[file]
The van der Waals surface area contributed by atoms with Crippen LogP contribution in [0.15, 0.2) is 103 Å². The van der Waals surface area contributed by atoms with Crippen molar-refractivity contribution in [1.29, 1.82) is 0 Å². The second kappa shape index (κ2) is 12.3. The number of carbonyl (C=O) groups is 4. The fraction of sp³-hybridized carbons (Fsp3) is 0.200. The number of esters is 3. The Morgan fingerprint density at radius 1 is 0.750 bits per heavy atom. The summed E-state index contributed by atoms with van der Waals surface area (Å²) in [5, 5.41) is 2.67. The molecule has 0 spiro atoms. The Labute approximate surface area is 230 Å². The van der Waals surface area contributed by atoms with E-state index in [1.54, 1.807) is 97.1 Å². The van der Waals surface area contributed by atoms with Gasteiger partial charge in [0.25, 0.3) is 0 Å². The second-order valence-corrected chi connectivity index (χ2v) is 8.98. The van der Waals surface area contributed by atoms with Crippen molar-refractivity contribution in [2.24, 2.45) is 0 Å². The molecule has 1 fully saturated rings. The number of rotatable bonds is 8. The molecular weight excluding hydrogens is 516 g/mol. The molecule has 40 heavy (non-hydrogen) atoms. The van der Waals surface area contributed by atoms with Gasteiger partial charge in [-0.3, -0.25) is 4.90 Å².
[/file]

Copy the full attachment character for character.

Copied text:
The van der Waals surface area contributed by atoms with Crippen LogP contribution in [0.15, 0.2) is 103 Å². The van der Waals surface area contributed by atoms with Crippen molar-refractivity contribution in [1.29, 1.82) is 0 Å². The second kappa shape index (κ2) is 12.3. The number of carbonyl (C=O) groups is 4. The fraction of sp³-hybridized carbons (Fsp3) is 0.200. The number of esters is 3. The Morgan fingerprint density at radius 1 is 0.750 bits per heavy atom. The summed E-state index contributed by atoms with van der Waals surface area (Å²) in [5, 5.41) is 2.67. The molecule has 0 spiro atoms. The Labute approximate surface area is 230 Å². The van der Waals surface area contributed by atoms with E-state index in [1.54, 1.807) is 97.1 Å². The van der Waals surface area contributed by atoms with Gasteiger partial charge in [0.25, 0.3) is 0 Å². The second-order valence-corrected chi connectivity index (χ2v) is 8.98. The van der Waals surface area contributed by atoms with Crippen molar-refractivity contribution in [2.24, 2.45) is 0 Å². The molecule has 1 fully saturated rings. The number of rotatable bonds is 8. The molecular weight excluding hydrogens is 516 g/mol. The molecule has 40 heavy (non-hydrogen) atoms. The van der Waals surface area contributed by atoms with Gasteiger partial charge in [-0.3, -0.25) is 4.90 Å².